How much are you willing to give to get a good deal?
With retailers looking to gain an edge in a competitive consumer environment, they're turning to data and technology to customize the shopping experience, sending customers personalized promotions and offers through targeted emails and apps.
But the shift is not a one-way street. In order to reap the benefits of more customized offerings, shoppers have to part with some personal information—whether it's an email address, phone number or their location.
Despite recent breaches at stores such as Neiman Marcus and Target as well as a potential creep-out factor, the data are something that experts say shoppers are becoming more willing to offer—as long as they reap some benefits.
An email sent by CVS on Jan. 20, 2014.Source: CVS
Retailers are "making sure that when they communicate directly with shoppers, that they have that perception of value versus spamming," said Giovanni DeMeo, vice president of global marketing and analytics for Interactions Marketing.
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According to a recent study by Cisco Consulting Services, 52 percent of shoppers are more willing to share their information if they feel like they get good value in exchange. That could be an email with a product they like to buy or an app that triggers coupons when walking in a certain section of the store.
A separate IBM survey in 2013 of more than 30,000 global shoppers found that the number of shoppers willing to share their current location via GPS nearly doubled compared with the previous year, to 36 percent. Twenty-two percent said they would give out their cellphone number to receive text messages from retailers.
There are a number of factors that influence how open certain people are to sharing information, and they don't always come down to age, DeMeo said. Some reasons include how frequently people buy online and where they live. That's because people residing outside of major metropolitan areas are more comfortable shopping on the Web, so they can avoid driving long distances to get products.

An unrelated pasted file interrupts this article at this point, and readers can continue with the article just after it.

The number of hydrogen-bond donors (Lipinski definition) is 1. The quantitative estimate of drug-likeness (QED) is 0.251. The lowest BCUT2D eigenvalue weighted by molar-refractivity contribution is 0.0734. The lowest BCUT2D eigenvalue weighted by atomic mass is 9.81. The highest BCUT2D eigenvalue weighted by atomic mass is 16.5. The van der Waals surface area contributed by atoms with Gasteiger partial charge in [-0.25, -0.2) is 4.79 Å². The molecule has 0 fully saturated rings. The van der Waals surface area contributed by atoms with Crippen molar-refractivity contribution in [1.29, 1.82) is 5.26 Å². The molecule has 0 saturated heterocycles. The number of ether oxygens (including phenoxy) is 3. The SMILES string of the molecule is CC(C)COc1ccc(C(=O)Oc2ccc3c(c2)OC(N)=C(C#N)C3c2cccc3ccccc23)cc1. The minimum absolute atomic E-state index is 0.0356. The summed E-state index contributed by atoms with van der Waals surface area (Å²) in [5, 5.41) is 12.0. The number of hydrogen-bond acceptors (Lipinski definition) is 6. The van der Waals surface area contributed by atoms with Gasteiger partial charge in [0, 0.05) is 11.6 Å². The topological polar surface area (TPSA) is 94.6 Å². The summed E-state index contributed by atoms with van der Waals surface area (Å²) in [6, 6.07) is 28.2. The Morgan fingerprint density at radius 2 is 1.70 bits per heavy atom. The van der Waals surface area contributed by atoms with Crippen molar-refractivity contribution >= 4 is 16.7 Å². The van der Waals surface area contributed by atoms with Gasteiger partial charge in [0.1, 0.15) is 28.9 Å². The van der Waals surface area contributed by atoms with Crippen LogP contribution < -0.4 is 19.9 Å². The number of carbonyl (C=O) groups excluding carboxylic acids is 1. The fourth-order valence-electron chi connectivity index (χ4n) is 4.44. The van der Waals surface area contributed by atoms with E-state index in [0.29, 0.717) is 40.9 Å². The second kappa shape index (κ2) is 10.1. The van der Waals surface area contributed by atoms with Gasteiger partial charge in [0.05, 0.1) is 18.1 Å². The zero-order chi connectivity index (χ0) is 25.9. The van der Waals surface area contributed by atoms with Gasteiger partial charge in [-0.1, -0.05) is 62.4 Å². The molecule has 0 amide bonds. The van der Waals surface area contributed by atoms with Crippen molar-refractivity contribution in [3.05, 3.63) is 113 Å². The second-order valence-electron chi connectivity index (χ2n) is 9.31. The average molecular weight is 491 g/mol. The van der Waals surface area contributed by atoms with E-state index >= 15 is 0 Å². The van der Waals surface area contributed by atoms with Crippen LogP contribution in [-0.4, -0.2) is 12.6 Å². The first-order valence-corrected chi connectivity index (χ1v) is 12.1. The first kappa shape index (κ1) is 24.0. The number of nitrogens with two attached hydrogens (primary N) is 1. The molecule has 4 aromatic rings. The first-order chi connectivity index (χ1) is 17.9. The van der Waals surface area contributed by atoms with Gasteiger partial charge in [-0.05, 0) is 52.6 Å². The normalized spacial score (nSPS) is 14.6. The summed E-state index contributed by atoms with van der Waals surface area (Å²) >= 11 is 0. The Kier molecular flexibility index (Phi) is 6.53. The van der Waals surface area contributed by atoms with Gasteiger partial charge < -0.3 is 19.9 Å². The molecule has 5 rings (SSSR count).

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"A lot of it now is about shoppers taking control and retailers are giving shoppers that perception of control," DeMeo said. "Those who are exposed to it more and more are becoming much more desensitized to it."
DeMeo said that much of the creep factor associated with targeted promotions has waned, because retailers are becoming smarter with how they communicate, and customers are getting more accustomed to it. Still, according to Experian Marketing Services, only 30 percent of brands personalize emails sent totheir subscribers.
But it's a trend that's likely to pick up. According to Experian's 2013 Email Market Study, retailers with both a retail website and physical stores saw a 37 percent increase in unique open rates for emails with personalized subject lines, compared with emails sent during the same time period with nonpersonalized subject lines.
Retailers are also becoming more creative in personalizing the body of the email. These methods include sending an email when a shopping cart is abandoned, when an out-of-stock item becomes available or making suggestions based on past purchases.
Men's online clothing site Bonobos sent out an email highlighting its most popular items, in an effort to include shoppers on the company's narrative, said Craig Elbert, vice president of marketing. Even more outside of the box was a strategy used by Tinyprints.com, which over the holidays showcased a previously uploaded image in an email to the user.
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"I've never seen anything that I felt has really gone over the line," said Liz Gould, director, strategic accounts at Experian. "I think if anything people need to be pushing the boundaries a little bit more."
This is especially true, she said, when speaking to the younger generation.
"I think they understand and they get it. … People want promotions and they want emails that are relevant to them."